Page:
"... We have created a network that allocates a new computational unit whenever an unusual pattern is presented to the network. This network forms compact representations, yet learns easily and rapidly. The network can be used at any time in the learning process and the learning patterns do not have to b ..."
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Cited by 171 (2 self)
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We have created a network that allocates a new computational unit whenever an unusual pattern is presented to the network. This network forms compact representations, yet learns easily and rapidly. The network can be used at any time in the learning process and the learning patterns do not have to be repeated. The units in this network respond to only a local region of the space of input values. The network learns by allocating new units and adjusting the parameters of existing units. If the network performs poorly on a presented pattern, then a new unit is allocated which corrects the response to the presented pattern. If the network performs well on a presented pattern, then the network parameters are updated using standard LMS gradient descent. We have obtained good results with our resourceallocating network (RAN). For predicting the Mackey Glass chaotic time series, our network learns much faster than do those using backpropagation and uses a comparable number of synapses. 1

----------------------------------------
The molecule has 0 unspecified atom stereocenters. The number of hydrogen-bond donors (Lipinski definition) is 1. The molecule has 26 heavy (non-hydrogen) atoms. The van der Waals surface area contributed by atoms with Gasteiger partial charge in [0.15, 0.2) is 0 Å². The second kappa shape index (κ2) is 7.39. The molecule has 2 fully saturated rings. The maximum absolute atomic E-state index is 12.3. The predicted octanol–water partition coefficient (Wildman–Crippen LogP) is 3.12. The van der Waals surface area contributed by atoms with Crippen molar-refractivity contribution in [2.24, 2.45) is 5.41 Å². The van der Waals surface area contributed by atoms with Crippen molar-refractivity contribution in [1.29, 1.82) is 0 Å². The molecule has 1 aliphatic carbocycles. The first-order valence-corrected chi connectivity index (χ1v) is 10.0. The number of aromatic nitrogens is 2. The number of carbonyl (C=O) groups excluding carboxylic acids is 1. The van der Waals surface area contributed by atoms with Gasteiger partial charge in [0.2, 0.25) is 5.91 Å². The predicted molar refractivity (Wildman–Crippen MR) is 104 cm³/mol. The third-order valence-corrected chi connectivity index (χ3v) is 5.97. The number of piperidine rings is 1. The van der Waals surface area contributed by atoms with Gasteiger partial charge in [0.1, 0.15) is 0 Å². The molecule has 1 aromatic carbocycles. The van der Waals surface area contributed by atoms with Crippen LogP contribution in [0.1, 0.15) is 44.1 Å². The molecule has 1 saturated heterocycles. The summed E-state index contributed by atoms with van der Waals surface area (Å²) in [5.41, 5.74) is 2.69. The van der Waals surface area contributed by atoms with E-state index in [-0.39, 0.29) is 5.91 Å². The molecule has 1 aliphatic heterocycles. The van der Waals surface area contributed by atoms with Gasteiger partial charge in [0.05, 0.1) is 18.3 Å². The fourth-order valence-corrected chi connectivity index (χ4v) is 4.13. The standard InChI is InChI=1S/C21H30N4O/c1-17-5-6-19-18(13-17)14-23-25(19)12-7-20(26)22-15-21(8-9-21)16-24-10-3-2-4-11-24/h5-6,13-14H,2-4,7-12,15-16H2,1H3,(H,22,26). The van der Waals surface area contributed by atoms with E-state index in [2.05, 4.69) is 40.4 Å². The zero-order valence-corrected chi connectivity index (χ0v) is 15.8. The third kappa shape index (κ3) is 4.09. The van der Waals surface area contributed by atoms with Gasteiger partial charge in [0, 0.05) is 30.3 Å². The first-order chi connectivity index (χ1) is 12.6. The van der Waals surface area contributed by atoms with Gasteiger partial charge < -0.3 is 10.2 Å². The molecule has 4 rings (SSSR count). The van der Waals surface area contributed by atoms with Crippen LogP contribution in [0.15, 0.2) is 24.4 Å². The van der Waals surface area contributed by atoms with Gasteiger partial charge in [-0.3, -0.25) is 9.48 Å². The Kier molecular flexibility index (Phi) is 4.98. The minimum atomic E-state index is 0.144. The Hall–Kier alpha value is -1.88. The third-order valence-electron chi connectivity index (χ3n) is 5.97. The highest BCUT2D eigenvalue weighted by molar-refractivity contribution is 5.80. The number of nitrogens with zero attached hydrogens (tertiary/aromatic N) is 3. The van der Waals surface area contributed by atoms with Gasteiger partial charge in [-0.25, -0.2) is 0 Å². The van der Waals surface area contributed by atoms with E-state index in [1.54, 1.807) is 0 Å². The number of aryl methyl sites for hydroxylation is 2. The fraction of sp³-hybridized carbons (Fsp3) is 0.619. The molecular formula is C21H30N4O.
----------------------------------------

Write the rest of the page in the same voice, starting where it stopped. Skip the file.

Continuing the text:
Neurofuzzy modeling and control
 IEEE Proceedings
, 1995
"... Abstract  Fundamental and advanced developments in neurofuzzy synergisms for modeling and control are reviewed. The essential part of neurofuzzy synergisms comes from a common framework called adaptive networks, which uni es both neural networks and fuzzy models. The fuzzy models under the framew ..."
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Cited by 152 (1 self)
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Abstract  Fundamental and advanced developments in neurofuzzy synergisms for modeling and control are reviewed. The essential part of neurofuzzy synergisms comes from a common framework called adaptive networks, which uni es both neural networks and fuzzy models. The fuzzy models under the framework of adaptive networks is called ANFIS (AdaptiveNetworkbased Fuzzy Inference System), which possess certain advantages over neural networks. We introduce the design methods for ANFIS in both modeling and control applications. Current problems and future directions for neurofuzzy approaches are also addressed. KeywordsFuzzy logic, neural networks, fuzzy modeling, neurofuzzy modeling, neurofuzzy control, ANFIS. I.
Improving Regression Estimation: Averaging Methods for Variance Reduction with Extensions to General Convex Measure Optimization
, 1993
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Prediction risk and architecture selection for neural networks
, 1994
"... Abstract. We describe two important sets of tools for neural network modeling: prediction risk estimation and network architecture selection. Prediction risk is defined as the expected performance of an estimator in predicting new observations. Estimated prediction risk can be used both for estimati ..."
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Cited by 73 (2 self)